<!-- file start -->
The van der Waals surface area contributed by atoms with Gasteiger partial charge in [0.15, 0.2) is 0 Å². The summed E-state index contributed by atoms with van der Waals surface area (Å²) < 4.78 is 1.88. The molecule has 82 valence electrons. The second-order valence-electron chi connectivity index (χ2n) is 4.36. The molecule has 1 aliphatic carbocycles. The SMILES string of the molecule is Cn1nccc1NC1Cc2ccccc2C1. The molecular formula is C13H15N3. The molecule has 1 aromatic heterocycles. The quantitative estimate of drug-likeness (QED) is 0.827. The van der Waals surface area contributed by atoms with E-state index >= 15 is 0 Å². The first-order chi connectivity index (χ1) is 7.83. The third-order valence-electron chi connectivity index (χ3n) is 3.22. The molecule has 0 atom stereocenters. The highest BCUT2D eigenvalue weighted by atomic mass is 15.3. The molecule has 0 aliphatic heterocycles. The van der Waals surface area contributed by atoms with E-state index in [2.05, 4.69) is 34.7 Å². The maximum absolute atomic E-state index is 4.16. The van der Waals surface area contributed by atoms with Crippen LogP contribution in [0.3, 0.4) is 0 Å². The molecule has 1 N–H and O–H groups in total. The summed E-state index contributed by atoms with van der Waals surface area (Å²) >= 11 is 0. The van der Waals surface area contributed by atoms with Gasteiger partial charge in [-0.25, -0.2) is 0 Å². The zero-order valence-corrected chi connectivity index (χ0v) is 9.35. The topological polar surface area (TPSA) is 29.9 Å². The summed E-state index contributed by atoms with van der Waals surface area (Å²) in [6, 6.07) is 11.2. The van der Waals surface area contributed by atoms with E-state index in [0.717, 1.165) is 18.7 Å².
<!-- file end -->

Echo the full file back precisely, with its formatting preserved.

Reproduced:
The van der Waals surface area contributed by atoms with Gasteiger partial charge in [0.15, 0.2) is 0 Å². The summed E-state index contributed by atoms with van der Waals surface area (Å²) < 4.78 is 1.88. The molecule has 82 valence electrons. The second-order valence-electron chi connectivity index (χ2n) is 4.36. The molecule has 1 aliphatic carbocycles. The SMILES string of the molecule is Cn1nccc1NC1Cc2ccccc2C1. The molecular formula is C13H15N3. The molecule has 1 aromatic heterocycles. The quantitative estimate of drug-likeness (QED) is 0.827. The van der Waals surface area contributed by atoms with E-state index >= 15 is 0 Å². The first-order chi connectivity index (χ1) is 7.83. The third-order valence-electron chi connectivity index (χ3n) is 3.22. The molecule has 0 atom stereocenters. The highest BCUT2D eigenvalue weighted by atomic mass is 15.3. The molecule has 0 aliphatic heterocycles. The van der Waals surface area contributed by atoms with E-state index in [2.05, 4.69) is 34.7 Å². The maximum absolute atomic E-state index is 4.16. The van der Waals surface area contributed by atoms with Crippen LogP contribution in [0.3, 0.4) is 0 Å². The molecule has 1 N–H and O–H groups in total. The summed E-state index contributed by atoms with van der Waals surface area (Å²) >= 11 is 0. The van der Waals surface area contributed by atoms with Gasteiger partial charge in [-0.25, -0.2) is 0 Å². The zero-order valence-corrected chi connectivity index (χ0v) is 9.35. The topological polar surface area (TPSA) is 29.9 Å². The summed E-state index contributed by atoms with van der Waals surface area (Å²) in [6, 6.07) is 11.2. The van der Waals surface area contributed by atoms with E-state index in [0.717, 1.165) is 18.7 Å².